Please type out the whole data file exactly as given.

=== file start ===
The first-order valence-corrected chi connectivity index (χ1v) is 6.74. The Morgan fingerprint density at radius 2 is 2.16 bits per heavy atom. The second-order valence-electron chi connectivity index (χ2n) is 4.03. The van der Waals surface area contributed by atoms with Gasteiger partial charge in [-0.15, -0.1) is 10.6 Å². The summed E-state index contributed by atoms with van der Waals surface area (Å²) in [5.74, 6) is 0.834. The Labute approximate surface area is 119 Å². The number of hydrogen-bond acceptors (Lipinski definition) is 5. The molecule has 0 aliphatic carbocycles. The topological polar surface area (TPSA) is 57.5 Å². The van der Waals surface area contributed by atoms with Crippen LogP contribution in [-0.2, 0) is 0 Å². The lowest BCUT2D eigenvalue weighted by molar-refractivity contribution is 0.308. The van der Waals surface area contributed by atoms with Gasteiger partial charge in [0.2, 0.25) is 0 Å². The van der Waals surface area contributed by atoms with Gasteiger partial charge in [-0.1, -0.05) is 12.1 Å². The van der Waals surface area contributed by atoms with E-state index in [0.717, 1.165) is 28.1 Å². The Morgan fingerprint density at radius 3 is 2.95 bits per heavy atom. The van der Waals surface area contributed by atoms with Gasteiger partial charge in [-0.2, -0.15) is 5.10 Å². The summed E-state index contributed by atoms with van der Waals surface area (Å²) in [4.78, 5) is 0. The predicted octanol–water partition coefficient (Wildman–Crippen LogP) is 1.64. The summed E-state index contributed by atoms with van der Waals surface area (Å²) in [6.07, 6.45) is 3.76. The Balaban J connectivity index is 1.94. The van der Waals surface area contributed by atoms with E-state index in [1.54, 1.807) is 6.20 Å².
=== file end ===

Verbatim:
The first-order valence-corrected chi connectivity index (χ1v) is 6.74. The Morgan fingerprint density at radius 2 is 2.16 bits per heavy atom. The second-order valence-electron chi connectivity index (χ2n) is 4.03. The van der Waals surface area contributed by atoms with Gasteiger partial charge in [-0.15, -0.1) is 10.6 Å². The summed E-state index contributed by atoms with van der Waals surface area (Å²) in [5.74, 6) is 0.834. The Labute approximate surface area is 119 Å². The number of hydrogen-bond acceptors (Lipinski definition) is 5. The molecule has 0 aliphatic carbocycles. The topological polar surface area (TPSA) is 57.5 Å². The van der Waals surface area contributed by atoms with Crippen LogP contribution in [-0.2, 0) is 0 Å². The lowest BCUT2D eigenvalue weighted by molar-refractivity contribution is 0.308. The van der Waals surface area contributed by atoms with Gasteiger partial charge in [0.2, 0.25) is 0 Å². The van der Waals surface area contributed by atoms with Gasteiger partial charge in [-0.1, -0.05) is 12.1 Å². The van der Waals surface area contributed by atoms with E-state index in [0.717, 1.165) is 28.1 Å². The Morgan fingerprint density at radius 3 is 2.95 bits per heavy atom. The van der Waals surface area contributed by atoms with Gasteiger partial charge in [-0.2, -0.15) is 5.10 Å². The summed E-state index contributed by atoms with van der Waals surface area (Å²) in [4.78, 5) is 0. The predicted octanol–water partition coefficient (Wildman–Crippen LogP) is 1.64. The summed E-state index contributed by atoms with van der Waals surface area (Å²) in [6.07, 6.45) is 3.76. The Balaban J connectivity index is 1.94. The van der Waals surface area contributed by atoms with E-state index in [1.54, 1.807) is 6.20 Å².